Prior to her role at the Council, Page was the Director for Community Engagement and Education Initiatives in NKY with the Partnership for Successful Schools where she developed sustainable school and community partnerships that focused on accelerating student achievement.

Page with her husband, Ken Page, and her family, which she says is her most important accomplishment.

She also served as the literacy specialist for the Kentucky Department of Education and taught at both the elementary and post-secondary levels for more than thirty years.

She has been recognized for leadership,engagement and outstanding contributions by The Congressional Conference on Civic Education.

She was the recipient of the 2013 Kenton County Public Library Foundation’s Mary Ann Mongan Literacy Award, the 2014 Outstanding Women of Northern Kentucky Helen Carroll Lifetime Leader in Education Award, the 2015 Imagining Tomorrow Award for Leadership and Vision from Children, Inc.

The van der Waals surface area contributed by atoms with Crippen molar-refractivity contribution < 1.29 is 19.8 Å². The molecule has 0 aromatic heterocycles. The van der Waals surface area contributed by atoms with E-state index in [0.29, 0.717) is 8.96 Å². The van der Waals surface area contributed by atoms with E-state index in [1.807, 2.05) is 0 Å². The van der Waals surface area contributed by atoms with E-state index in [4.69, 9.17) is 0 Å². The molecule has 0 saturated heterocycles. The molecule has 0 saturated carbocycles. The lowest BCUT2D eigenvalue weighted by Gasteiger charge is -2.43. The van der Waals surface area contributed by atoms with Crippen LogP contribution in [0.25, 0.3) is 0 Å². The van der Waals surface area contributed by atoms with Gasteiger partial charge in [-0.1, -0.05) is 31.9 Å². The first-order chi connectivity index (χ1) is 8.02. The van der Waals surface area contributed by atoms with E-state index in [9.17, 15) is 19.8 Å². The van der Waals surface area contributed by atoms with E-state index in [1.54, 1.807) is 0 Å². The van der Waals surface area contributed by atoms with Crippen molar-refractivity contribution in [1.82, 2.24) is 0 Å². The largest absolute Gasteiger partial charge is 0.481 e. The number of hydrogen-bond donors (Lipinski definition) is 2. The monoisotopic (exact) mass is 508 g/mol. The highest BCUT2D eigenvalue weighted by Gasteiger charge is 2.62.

She has been inducted into the Lloyd Memorial High School Alumni Hall of Fame, 2017 and most recently, the Covington Foundation announced Page as their 2019 Person of the Year.

According to Page, her most important accomplishment is her family. Polly and her husband, artist Ken Page have three children, three grandchildren and reside in Villa Hills.

The Council’s Board of Directors has announced the appointment of Randy Poe, Ed.D. as Interim Executive Director.

Dr. Poe

Dr. Poe has served as a member of the Board for the past 6 years, and most recently as the Board Chair. He is deeply committed to supporting the organization’s mission and enhancing advocacy efforts in Northern Kentucky.

“I want to thank the Northern Kentucky Education Council Board of Directors for their trust in me and the Boone County Board of Education and my wife Melinda for allowing me the opportunity to serve our great education and business community,” said Dr. Poe. The partnership between education and business is stronger than ever, and it is critical to student success in this global economy. With the help and support of our partners, funders and steadfast volunteers, the future opportunities for our youth are endless.”

Dr. Poe is the Superintendent of Boone County School District. As Superintendent his emphasis is placed on academic rigor, real world relevance and focused partnerships with students, parents and the community.

For more information about the Council, click here, or call (859) 282-9214.

Northern Kentucky Education Council